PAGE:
Naomi, an art therapist in Brooklyn, who says she owes seventy-five thousand dollars, mostly in graduate student loans, is pictured sitting on a gray sofa, gazing straight, hands clasped on her knees, feet locked in striped socks, next to a shelf full of nuts and seeds in mason jars that reminded me of the phrase “squirrels” for a rainy day. A woman named Simone, who owes three hundred and thirty-two thousand dollars for a mortgage and student loans, poses in front of a tent on her property; she lives in the tent while she rents her house to save money. She is neatly dressed in a sky blue skirt, legs crossed at the ankles, a mug with a rainbow upside down on her cradled in her hands; there is a camping stove visible in the background. Simone resigns herself to a lifetime of debt: “My mortgage doesn’t change and I’ll never pay off my student loans,” she wrote in her accompanying text, “so even though I’m obsessed with them, I don’t not really worried ‘about them. “The youngest person in the book, a nineteen-year-old girl from Boston named Lauren, is a student and a waitress who is already sixty-four thousand dollars in hock,” of that last year of college on top of living expenses and my father out of work due to legal and health circumstances. ”His room is a sympathetic jumble of memories, a student’s palimpsest: photos of friends and family. family glued to the walls, a tarot deck, stacks of notebooks, a little cactus in a red pot on the windowsill. Lauren looks down, stroking a pet rabbit.
Powell started the project in 2013, just after filing for bankruptcy herself. She too had student loan debt. She lived with three roommates in San Francisco, where so many people leave their hearts and financial solvency. She had landed a dream project, working on a long-term assignment for National Geographic, but, even with the other gigs, she managed to put together – freelance work, teaching surf on the weekends – Powell “was always steps away from disaster, putting car repairs and vet bills on a map. credit, or recharging necessities and gas “in order to pay rent or pay off debt As she went through the bankruptcy system, Powell began to reflect on how debt shapes American culture,” socially. and financially, ”she writes in the introduction to her book. “I was surprised that once I dropped off I was no longer ashamed of my experience and wanted to tell others about theirs.”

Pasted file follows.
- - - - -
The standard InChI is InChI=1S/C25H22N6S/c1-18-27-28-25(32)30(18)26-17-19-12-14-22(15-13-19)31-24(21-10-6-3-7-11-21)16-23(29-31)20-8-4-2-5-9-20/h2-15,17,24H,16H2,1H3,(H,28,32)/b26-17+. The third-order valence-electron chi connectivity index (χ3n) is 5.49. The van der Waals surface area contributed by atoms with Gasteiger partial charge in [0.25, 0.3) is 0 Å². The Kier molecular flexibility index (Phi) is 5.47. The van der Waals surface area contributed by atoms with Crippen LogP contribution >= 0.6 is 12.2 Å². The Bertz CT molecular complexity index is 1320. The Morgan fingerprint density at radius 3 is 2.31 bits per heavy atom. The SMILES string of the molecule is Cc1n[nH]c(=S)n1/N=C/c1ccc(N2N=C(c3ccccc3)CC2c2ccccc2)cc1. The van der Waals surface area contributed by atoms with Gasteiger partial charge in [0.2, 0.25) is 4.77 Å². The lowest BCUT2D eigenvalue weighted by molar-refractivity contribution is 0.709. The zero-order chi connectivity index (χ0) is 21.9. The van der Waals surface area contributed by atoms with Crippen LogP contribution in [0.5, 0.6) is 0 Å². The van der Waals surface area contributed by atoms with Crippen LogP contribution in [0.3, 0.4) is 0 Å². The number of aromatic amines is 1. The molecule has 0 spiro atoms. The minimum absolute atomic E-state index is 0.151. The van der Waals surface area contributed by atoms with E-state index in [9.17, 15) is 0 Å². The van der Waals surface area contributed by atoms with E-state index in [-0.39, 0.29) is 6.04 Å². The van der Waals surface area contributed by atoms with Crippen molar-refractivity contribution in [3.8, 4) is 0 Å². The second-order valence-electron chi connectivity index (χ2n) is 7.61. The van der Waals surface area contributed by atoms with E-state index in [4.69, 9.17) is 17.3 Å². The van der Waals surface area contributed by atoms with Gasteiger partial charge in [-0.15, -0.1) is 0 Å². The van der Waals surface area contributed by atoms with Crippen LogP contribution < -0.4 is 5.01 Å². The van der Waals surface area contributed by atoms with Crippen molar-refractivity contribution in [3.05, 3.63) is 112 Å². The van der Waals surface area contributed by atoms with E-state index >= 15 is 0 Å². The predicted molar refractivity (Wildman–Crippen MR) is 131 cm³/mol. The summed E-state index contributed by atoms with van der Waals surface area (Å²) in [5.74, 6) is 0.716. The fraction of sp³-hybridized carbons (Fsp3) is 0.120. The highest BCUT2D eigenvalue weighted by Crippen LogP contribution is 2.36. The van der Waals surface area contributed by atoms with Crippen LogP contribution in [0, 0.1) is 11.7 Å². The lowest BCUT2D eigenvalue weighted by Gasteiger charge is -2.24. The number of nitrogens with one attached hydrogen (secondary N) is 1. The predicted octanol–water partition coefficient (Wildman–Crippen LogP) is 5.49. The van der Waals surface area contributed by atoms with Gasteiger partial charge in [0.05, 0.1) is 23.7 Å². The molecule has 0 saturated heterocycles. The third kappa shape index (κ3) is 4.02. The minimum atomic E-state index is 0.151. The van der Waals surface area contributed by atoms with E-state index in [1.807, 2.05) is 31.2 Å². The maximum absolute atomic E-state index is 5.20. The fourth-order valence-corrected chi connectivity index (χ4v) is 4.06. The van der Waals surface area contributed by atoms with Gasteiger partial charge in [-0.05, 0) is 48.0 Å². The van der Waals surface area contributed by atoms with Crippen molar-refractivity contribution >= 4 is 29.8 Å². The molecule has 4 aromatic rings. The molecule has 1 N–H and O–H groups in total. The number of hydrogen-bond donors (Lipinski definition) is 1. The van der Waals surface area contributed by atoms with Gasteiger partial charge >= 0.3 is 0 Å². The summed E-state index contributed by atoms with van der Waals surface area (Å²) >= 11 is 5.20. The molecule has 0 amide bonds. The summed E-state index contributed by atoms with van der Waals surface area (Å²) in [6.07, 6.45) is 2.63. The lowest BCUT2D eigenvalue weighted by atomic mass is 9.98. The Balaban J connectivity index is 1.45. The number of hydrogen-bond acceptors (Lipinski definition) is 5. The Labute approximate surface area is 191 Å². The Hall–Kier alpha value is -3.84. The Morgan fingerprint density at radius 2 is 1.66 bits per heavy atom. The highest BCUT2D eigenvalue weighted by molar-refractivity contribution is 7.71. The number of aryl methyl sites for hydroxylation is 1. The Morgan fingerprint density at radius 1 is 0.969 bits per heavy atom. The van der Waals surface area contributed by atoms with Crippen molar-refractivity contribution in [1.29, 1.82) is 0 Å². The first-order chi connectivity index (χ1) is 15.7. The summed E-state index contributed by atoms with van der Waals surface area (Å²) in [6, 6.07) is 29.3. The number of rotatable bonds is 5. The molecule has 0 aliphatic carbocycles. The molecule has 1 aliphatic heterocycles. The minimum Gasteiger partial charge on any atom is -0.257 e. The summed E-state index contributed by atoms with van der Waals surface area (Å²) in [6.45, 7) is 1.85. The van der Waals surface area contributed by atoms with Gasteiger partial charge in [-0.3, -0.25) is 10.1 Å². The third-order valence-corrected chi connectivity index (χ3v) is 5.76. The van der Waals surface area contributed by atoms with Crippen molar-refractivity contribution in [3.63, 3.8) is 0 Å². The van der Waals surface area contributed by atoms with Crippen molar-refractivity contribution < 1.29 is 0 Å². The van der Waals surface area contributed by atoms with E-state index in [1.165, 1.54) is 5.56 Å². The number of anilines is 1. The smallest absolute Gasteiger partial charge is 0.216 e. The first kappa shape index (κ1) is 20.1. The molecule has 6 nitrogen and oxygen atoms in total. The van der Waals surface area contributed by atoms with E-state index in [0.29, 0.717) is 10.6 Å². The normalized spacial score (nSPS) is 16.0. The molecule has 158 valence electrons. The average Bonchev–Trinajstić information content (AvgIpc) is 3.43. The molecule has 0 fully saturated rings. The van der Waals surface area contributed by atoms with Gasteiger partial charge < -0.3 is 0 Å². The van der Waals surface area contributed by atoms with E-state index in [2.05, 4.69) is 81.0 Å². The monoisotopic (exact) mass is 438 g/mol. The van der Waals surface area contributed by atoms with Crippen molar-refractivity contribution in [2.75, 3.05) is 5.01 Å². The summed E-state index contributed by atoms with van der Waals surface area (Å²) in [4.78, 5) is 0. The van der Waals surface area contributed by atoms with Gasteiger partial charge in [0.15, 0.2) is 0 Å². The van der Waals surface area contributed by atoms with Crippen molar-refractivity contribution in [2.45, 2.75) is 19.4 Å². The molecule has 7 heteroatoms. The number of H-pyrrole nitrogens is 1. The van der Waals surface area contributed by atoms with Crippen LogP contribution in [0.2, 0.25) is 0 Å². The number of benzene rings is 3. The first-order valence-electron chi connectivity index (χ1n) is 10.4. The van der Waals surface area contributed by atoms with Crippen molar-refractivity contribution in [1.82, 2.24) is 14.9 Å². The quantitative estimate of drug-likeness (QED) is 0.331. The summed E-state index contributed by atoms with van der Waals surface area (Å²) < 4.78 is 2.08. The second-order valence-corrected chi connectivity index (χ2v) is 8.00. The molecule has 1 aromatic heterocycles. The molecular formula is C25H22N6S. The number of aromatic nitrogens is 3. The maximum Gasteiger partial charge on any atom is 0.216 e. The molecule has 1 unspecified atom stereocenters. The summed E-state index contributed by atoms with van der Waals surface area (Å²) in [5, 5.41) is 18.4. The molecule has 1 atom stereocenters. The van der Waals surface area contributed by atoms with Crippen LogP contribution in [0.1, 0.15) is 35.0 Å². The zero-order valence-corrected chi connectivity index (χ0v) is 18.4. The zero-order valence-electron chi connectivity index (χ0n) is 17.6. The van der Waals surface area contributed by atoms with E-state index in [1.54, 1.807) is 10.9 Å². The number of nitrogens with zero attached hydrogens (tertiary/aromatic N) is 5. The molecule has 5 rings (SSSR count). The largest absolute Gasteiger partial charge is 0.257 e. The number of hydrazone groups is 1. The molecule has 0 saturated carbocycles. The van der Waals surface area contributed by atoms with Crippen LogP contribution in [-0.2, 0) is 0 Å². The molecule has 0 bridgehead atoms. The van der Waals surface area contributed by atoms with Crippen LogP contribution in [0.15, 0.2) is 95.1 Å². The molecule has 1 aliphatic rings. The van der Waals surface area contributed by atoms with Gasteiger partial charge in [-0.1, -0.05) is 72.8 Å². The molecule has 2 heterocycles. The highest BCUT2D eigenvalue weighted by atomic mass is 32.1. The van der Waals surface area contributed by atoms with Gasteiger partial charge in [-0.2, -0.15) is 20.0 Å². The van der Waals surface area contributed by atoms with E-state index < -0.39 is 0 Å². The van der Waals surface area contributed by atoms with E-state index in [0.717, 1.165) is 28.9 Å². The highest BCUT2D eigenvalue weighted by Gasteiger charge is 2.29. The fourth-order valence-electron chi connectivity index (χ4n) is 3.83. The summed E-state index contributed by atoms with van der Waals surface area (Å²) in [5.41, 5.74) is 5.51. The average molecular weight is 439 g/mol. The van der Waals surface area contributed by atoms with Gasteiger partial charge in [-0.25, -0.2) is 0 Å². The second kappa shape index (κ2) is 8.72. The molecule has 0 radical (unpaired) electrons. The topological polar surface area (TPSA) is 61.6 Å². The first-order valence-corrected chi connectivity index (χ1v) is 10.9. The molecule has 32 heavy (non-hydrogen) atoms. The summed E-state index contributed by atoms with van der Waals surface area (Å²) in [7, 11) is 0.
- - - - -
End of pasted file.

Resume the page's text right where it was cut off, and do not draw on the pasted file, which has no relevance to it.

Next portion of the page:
At first, Powell photographed people she knew, but, she told me, “I wanted it to be more than my artist friends in San Francisco struggling.” So she put together a Kickstarter campaign for the project (“I didn’t want to rack up any more debt doing this”) and started advertising on Craigslist, giving people twenty-five to fifty dollars to pose. and share their stories. Taking to the road, Powell photographed subjects all over the country – some whose livelihoods you might assume would be hit and miss (graduate students, musicians, writers, restaurant workers, a tattoo artist, a hairdresser) and others including you. might not (a surveyor, clinical trials supervisor, doctor, professor of economics). She finished the project seven years later – “exactly how long it took for my bankruptcy to be removed from my credit and financial records” – and just before the pandemic tipped over so many Americans. in economic precariousness. Between 2016 and 2019, she moved to Vermont, got married, had a baby, and bought a house.
The stories of people who have taken on debt on their own, like Powell did, are encouraging, but even more so are those who have organized themselves to help each other. The foreword to Powell’s book is written by Astra Taylor, filmmaker and veteran of the Occupy movement, who co-founded an organization called Debt Collective, which exposes predatory lending practices, educates people about their rights, and organizes strike action. student debt. Its slogan, rich in double meanings, is “You are not a loan”. The portraits of Powell in “The Debt Project”, with their candid and mostly smileless subjects, are an account of people struggling to remember such a statement to be true.
François Bessing, freelance interpreter.
Fifty-five thousand dollars in debt.